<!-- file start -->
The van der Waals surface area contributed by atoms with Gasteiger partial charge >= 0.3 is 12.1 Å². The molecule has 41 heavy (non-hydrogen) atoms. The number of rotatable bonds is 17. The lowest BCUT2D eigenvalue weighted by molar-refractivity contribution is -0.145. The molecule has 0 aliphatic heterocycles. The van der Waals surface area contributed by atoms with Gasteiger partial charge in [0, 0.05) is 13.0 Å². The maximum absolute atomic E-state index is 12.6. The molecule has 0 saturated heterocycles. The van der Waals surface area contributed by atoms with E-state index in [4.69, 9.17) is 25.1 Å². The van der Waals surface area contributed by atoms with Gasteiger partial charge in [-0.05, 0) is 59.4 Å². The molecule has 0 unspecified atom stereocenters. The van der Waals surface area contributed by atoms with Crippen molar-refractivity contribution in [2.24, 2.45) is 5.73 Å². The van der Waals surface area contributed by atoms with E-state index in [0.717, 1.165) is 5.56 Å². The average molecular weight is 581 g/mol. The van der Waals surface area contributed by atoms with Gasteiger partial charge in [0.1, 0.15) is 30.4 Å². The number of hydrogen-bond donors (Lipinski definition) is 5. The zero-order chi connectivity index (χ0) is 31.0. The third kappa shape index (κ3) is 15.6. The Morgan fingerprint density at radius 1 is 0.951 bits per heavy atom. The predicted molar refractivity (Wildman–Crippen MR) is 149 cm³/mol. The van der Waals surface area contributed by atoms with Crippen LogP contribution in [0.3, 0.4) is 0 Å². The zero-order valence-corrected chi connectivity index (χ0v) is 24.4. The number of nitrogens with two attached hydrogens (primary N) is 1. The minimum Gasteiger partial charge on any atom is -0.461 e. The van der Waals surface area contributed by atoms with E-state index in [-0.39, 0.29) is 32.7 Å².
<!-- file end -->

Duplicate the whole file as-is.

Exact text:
The van der Waals surface area contributed by atoms with Gasteiger partial charge >= 0.3 is 12.1 Å². The molecule has 41 heavy (non-hydrogen) atoms. The number of rotatable bonds is 17. The lowest BCUT2D eigenvalue weighted by molar-refractivity contribution is -0.145. The molecule has 0 aliphatic heterocycles. The van der Waals surface area contributed by atoms with Gasteiger partial charge in [0, 0.05) is 13.0 Å². The maximum absolute atomic E-state index is 12.6. The molecule has 0 saturated heterocycles. The van der Waals surface area contributed by atoms with E-state index in [4.69, 9.17) is 25.1 Å². The van der Waals surface area contributed by atoms with Gasteiger partial charge in [-0.05, 0) is 59.4 Å². The molecule has 0 unspecified atom stereocenters. The van der Waals surface area contributed by atoms with Crippen molar-refractivity contribution in [2.24, 2.45) is 5.73 Å². The van der Waals surface area contributed by atoms with E-state index in [0.717, 1.165) is 5.56 Å². The average molecular weight is 581 g/mol. The van der Waals surface area contributed by atoms with Gasteiger partial charge in [0.1, 0.15) is 30.4 Å². The number of hydrogen-bond donors (Lipinski definition) is 5. The zero-order chi connectivity index (χ0) is 31.0. The third kappa shape index (κ3) is 15.6. The Morgan fingerprint density at radius 1 is 0.951 bits per heavy atom. The predicted molar refractivity (Wildman–Crippen MR) is 149 cm³/mol. The van der Waals surface area contributed by atoms with Crippen LogP contribution in [0.3, 0.4) is 0 Å². The zero-order valence-corrected chi connectivity index (χ0v) is 24.4. The number of nitrogens with two attached hydrogens (primary N) is 1. The minimum Gasteiger partial charge on any atom is -0.461 e. The van der Waals surface area contributed by atoms with E-state index in [-0.39, 0.29) is 32.7 Å².